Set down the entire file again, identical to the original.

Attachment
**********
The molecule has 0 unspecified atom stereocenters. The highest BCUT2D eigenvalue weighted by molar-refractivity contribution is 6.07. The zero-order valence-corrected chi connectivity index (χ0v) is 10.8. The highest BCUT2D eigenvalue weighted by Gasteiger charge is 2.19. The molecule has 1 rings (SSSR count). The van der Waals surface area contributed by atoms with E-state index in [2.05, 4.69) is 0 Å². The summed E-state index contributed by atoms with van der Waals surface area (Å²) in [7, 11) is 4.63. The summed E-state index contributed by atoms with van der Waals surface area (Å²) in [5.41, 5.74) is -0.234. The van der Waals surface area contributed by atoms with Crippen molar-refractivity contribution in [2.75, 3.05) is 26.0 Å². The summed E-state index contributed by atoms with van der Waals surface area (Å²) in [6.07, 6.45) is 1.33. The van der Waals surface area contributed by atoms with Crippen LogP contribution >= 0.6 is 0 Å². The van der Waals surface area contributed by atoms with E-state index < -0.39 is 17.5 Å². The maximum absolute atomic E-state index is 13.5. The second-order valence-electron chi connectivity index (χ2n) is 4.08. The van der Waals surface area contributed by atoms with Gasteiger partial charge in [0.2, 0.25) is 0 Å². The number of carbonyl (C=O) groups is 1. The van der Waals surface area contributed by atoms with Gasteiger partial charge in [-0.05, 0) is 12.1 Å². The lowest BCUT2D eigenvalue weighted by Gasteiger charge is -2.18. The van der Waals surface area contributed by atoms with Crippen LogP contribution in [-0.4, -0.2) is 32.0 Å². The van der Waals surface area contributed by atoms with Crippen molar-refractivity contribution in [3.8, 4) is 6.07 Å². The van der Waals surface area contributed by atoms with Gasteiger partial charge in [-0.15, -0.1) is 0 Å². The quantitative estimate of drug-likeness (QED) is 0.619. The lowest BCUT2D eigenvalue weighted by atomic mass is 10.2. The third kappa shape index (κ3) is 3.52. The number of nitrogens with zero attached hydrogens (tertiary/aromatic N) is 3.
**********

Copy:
The molecule has 0 unspecified atom stereocenters. The highest BCUT2D eigenvalue weighted by molar-refractivity contribution is 6.07. The zero-order valence-corrected chi connectivity index (χ0v) is 10.8. The highest BCUT2D eigenvalue weighted by Gasteiger charge is 2.19. The molecule has 1 rings (SSSR count). The van der Waals surface area contributed by atoms with E-state index in [2.05, 4.69) is 0 Å². The summed E-state index contributed by atoms with van der Waals surface area (Å²) in [7, 11) is 4.63. The summed E-state index contributed by atoms with van der Waals surface area (Å²) in [5.41, 5.74) is -0.234. The van der Waals surface area contributed by atoms with Crippen molar-refractivity contribution in [2.75, 3.05) is 26.0 Å². The summed E-state index contributed by atoms with van der Waals surface area (Å²) in [6.07, 6.45) is 1.33. The van der Waals surface area contributed by atoms with Crippen LogP contribution >= 0.6 is 0 Å². The van der Waals surface area contributed by atoms with E-state index < -0.39 is 17.5 Å². The maximum absolute atomic E-state index is 13.5. The second-order valence-electron chi connectivity index (χ2n) is 4.08. The van der Waals surface area contributed by atoms with Gasteiger partial charge in [0.2, 0.25) is 0 Å². The number of carbonyl (C=O) groups is 1. The van der Waals surface area contributed by atoms with Gasteiger partial charge in [-0.05, 0) is 12.1 Å². The lowest BCUT2D eigenvalue weighted by Gasteiger charge is -2.18. The van der Waals surface area contributed by atoms with Crippen LogP contribution in [-0.4, -0.2) is 32.0 Å². The van der Waals surface area contributed by atoms with Crippen molar-refractivity contribution in [3.8, 4) is 6.07 Å². The van der Waals surface area contributed by atoms with Gasteiger partial charge in [-0.15, -0.1) is 0 Å². The quantitative estimate of drug-likeness (QED) is 0.619. The lowest BCUT2D eigenvalue weighted by atomic mass is 10.2. The third kappa shape index (κ3) is 3.52. The number of nitrogens with zero attached hydrogens (tertiary/aromatic N) is 3.